He's been one of the key players in Michigan's financial comeback.
But at the end of this month, Michigan Budget Director John Nixon is headed back home to take on a similar role as the Chief Business Officer at the University of Utah, his alma mater.
WILX's Josh Sidorowicz sat down with Nixon one-on-one to talk about his time spent in Michigan, why he thought it was the right time to move on and why that decision did not come easily.
"It's a great opportunity but I'll certainly miss Michigan, it's been one of the toughest decisions of my life," Nixon said Thursday.
After a little more than three years serving as one of the governor's right hand men, John Nixon is returning to his roots and his family.
"There's something to be said to being able to have grandpa sit in the football stands and watching your grand kids play," he said.
"It's tough to be leaving but knowing we're going to our home state and to our extended family, it's a rewarding opportunity."
Nixon said the University of Utah approached him about the job opportunity several months ago, but he admits he wasn't planning to leave his current position so soon.
The Snyder administration lured Nixon to Michigan in 2010 from his previous role as Utah's budget director.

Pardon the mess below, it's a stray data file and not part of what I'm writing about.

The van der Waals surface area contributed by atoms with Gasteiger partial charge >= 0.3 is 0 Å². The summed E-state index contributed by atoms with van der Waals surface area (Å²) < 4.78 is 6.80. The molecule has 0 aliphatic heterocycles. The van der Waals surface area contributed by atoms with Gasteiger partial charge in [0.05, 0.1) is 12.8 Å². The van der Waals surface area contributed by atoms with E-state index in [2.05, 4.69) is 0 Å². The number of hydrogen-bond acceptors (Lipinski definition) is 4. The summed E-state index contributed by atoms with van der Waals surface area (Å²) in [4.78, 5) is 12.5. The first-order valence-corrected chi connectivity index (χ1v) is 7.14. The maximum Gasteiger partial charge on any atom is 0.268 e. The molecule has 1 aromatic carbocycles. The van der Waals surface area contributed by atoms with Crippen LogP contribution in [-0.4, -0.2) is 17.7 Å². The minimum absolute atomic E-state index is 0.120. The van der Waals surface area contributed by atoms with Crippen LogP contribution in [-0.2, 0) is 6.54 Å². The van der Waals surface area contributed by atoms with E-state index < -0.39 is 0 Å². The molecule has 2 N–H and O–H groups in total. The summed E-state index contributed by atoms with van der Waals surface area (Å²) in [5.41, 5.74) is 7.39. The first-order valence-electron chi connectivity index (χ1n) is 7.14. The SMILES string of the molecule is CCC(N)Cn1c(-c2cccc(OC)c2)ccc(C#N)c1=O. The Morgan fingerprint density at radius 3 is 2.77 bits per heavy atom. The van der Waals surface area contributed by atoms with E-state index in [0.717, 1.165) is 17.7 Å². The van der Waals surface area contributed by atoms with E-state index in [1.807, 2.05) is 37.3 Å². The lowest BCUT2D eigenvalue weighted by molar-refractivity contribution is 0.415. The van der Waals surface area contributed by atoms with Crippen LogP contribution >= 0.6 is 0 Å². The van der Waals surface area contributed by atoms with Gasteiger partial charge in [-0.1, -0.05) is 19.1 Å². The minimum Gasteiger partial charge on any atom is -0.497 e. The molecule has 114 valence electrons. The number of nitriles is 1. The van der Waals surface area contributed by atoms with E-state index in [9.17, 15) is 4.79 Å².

"When they asked me to come to Michigan, they said do you want to be a part of the biggest state government turnaround in history," Nixon remarked.
Arguably, the Snyder administration says he was, working with Nixon to right-size the state's budget wiping out a nearly $1 billion structural deficit, while significantly restoring the state's "rainy day" fund that was tapped out during the rescission.
"John was instrumental in Michigan's comeback, in terms of planning the budget for the last three years," said Dave Murray, deputy press secretary to Gov. Snyder.
"He'll be greatly missed, it's a wonderful opportunity for him and his family."
While not everyone was a fan of how his financial decisions resonated politically, with Democrats pointing to the significant cuts made to public higher education funding during his tenure, respect for Nixon extends beyond party lines
"I think some of the cuts that took place in the first two years there were pretty draconian," said Sen. Glenn Anderson, D-Westland. "But I do respect him for the work he did too because I do believe he put a lot of effort into it."
As far as the legacy Nixon himself hopes to leave:
"I hope people look at me as someone who came in and gave it their all, that really brought in some fiscal principals and worked well with administration and the legislators," he said.
Deputy Chief of Staff John Roberts will replace Nixon as of March 1. Roberts' background includes jobs with the Michigan House Republican Caucus and President George W. Bush's administration.